They come from every “walk” of life—from healthcare, public relations, catering, education, administration. They span a generation. Between them they have 12 children ranging in age from newborn to 22. They live in town and out in the country.
They come from every “walk” of life—from healthcare, public relations, catering, education, administration. They span a generation. Between them they have 12 children ranging in age from newborn to 22. They live in town and out in the country. They have hobbies and interests as varied as any group of women might. But they all wind up headed in the same direction several days a week and often before the sunrise.
They’re the “five at five” running crowd even though sometimes there are more than five or less depending on how life gets in the way of these women who “run like a mother.” The group currently includes Lauren Rousseau, Laura Grumley, Molly Goodman, Marra McMillan, Terri Lundberg, and Laura Duff.
Several years ago a few of these girl-gait-keepers found themselves connected through working out at the gym or running in races or motherhood, and through these varied encounters realized that they were pulled together with a certain commitment to perhaps become pace setters.
Terri Lundberg helped to get the group centered on the goal of running in the first Iron Mom race five years ago. “Some of us had babies and we’d been walking and then it began to evolve into running and as we were introduced to Terri and a woman named Renee Golson (who has now moved away), we found that we were all converging on this place of becoming a ‘unit’ and running and training together,” said Lauren.
In Marra McMillan’s living room on a cold January night, the women gathered, beer and wine in hand, to talk about how they got to this place individually and as a sneakers-to-the-sidewalk morning mother lode. “There’s something unexplainable about the bond you share while running with others,” said Laura Grumley. “Several of us had completed a half-marathon, but as runners, we enjoy sharing our love of the sport with other people. And we love adding new runners to the group. We got ‘official’ when we started training for the 2010 Iron Mom with Terri, who by the way we thought was intimidating.”
“We actually thought she was mean,” added Marra.
“What!” replied Terri. “I wasn’t mean.” The consensus was that Terri wasn’t actually mean, but she did mean business. So the girls got down to the work of working out in order to make the finish line in the first Iron Mom run. Now they have five under their belt, along with a HOST of other races around the country, and they’re headed to the next event this May.
“Ever since then,” said Molly, “we’ve been traveling all over the place to run in races of varying distances; sometimes together, sometimes in duos or trios. We can’t all make every trip but we’re able to at least grab someone from the ‘team’ to head to a race together. We’re like Sex In The City on wheels; especially on trips sharing hotel rooms and TALKING.”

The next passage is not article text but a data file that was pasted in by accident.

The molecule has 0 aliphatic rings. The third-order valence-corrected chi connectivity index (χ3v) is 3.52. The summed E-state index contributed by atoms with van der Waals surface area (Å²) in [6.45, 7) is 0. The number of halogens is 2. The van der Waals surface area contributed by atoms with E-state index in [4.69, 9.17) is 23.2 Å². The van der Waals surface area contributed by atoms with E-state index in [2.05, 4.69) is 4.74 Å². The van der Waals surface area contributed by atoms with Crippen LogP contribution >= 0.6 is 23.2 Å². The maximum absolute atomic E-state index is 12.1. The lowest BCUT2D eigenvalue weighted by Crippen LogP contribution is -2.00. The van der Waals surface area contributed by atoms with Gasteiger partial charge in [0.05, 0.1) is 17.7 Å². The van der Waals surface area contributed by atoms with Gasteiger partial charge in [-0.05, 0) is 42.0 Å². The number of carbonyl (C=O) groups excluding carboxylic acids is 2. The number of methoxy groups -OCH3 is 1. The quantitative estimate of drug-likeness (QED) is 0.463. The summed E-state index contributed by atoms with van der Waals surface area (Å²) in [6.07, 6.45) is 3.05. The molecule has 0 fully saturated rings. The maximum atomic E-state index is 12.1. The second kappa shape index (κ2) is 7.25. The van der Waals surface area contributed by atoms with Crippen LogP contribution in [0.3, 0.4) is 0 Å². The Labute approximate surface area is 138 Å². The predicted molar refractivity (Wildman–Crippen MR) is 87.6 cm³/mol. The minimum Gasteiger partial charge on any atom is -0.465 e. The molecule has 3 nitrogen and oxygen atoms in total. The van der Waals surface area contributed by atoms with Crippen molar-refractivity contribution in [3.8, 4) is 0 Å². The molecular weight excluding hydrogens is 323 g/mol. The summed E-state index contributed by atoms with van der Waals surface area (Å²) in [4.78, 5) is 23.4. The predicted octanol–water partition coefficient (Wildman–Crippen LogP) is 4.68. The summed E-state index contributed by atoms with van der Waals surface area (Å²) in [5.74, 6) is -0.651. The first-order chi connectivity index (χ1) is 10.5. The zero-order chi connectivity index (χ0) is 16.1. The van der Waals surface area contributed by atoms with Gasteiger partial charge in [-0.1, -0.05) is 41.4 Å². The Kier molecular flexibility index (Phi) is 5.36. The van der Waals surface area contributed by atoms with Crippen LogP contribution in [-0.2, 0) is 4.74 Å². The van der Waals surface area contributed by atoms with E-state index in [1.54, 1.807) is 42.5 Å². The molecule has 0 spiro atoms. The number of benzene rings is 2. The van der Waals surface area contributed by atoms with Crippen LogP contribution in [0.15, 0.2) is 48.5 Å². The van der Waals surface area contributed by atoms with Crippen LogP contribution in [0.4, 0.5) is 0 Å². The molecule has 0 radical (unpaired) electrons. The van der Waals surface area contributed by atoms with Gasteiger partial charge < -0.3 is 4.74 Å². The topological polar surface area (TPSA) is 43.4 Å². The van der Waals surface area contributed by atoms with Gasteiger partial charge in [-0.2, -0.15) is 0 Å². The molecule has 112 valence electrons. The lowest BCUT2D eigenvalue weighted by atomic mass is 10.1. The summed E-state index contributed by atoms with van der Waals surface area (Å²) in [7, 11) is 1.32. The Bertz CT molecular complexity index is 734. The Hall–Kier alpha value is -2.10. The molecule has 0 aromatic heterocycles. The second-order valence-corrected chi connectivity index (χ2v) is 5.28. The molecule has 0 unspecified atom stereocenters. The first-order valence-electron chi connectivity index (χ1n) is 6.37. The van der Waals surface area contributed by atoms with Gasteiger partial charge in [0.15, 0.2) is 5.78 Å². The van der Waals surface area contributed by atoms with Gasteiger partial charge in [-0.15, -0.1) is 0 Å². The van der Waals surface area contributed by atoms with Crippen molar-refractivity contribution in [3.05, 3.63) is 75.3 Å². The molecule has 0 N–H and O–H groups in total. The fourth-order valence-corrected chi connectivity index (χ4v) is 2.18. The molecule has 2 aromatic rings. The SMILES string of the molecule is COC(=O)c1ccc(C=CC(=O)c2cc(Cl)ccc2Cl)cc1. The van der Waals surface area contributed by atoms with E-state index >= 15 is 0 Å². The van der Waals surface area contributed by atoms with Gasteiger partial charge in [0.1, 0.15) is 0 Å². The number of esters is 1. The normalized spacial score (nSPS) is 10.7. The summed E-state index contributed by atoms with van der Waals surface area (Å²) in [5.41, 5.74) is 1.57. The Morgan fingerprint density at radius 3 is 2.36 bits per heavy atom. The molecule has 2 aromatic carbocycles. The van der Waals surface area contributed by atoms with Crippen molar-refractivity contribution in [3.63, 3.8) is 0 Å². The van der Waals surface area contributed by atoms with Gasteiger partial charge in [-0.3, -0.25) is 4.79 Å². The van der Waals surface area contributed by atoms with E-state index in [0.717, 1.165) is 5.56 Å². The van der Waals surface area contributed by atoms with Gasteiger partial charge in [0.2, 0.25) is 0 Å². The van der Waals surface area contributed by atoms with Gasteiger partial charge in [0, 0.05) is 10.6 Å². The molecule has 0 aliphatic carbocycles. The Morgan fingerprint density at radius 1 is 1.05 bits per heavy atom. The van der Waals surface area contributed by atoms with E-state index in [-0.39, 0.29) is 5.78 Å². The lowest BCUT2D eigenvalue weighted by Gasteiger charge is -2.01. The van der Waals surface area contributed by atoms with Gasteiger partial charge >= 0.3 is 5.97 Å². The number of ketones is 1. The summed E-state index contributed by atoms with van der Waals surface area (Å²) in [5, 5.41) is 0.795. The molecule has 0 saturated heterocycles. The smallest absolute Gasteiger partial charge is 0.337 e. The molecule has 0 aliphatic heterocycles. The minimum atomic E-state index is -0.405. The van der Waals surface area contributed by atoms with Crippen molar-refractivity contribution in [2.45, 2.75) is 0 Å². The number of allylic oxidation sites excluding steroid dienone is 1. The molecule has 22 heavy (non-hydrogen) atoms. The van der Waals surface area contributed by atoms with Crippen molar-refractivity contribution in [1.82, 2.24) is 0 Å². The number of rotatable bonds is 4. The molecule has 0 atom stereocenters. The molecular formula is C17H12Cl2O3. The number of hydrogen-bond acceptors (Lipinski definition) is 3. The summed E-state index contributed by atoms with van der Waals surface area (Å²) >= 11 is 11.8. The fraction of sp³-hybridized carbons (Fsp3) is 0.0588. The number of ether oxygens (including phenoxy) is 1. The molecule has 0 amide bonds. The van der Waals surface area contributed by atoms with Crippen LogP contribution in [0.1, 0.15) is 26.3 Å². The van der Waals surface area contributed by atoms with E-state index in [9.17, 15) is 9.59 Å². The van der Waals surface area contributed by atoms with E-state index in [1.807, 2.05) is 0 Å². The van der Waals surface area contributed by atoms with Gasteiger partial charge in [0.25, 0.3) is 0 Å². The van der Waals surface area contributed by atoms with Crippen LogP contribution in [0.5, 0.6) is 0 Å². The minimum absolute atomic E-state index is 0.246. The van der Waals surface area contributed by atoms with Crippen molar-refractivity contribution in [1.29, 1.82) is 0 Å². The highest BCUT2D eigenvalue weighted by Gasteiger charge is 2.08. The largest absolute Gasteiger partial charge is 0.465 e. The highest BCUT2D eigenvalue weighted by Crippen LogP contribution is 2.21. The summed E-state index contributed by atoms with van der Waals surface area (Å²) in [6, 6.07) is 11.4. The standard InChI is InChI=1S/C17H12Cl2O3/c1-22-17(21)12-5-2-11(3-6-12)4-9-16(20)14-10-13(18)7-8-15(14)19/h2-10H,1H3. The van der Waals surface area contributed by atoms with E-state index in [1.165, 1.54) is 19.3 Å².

“This is our therapy,” said Laura Duff. “We talk about EVERYTHING. So we’re not only talking to keep our sanity when we’re running in 90 degree heat or at dawn in 25 degree temperatures, we’re also venting and getting in that important girlfriend time.”
The headstrong haul-it-out-on-the-highway crowd has hit their stride all around the region and as far away as Chicago; Memphis; Charleston, WV; St. Louis; and Nashville. But they’re most recognizable in their hometown. “We have run all over this town,” said Marra. “I think we’ve made ourselves known to some homeowners here and there because we sometimes leave a water bottle or a piece of clothing in someone’s front yard and then have to go back and retrieve it!” The girls also occasionally pick a “grazing spot” where they can leave a snack or a pickme-up ahead of time to grab on the go.
But amidst the steaming asphalt or the bracing headwind or the alarm at five AM, the moms keep on moving. “The first race we did together, we set our pace and stayed together for the ENTIRE race. We crossed the finish line holding hands,” remembered Lauren. And even though their need to stay strong together hasn’t waned, they are now more confident in their own personal ability.
“We’ve made such progress as a group,” added Laura Grumley. “We’ve even done a couple of off-road runs at LBL and two triathalons. We keep hitting our goals and looking for the next challenge.”
The stories lasted much longer that night than our space on the page in this special running edition of Paducah Life, but maybe someday there will be a blog. Or at least that’s what they keep “talking” about. “There was this time we ran from the Sportsplex to Melber in a storm and we stopped and took a photo with the Melber sign,” laughed Marra. “And every time that happens, someone says, ‘We can put that on the blog’—whenever that actually happens.”
What WILL happen is abundantly clear. The long and winding road will always lead to long and lasting friendship.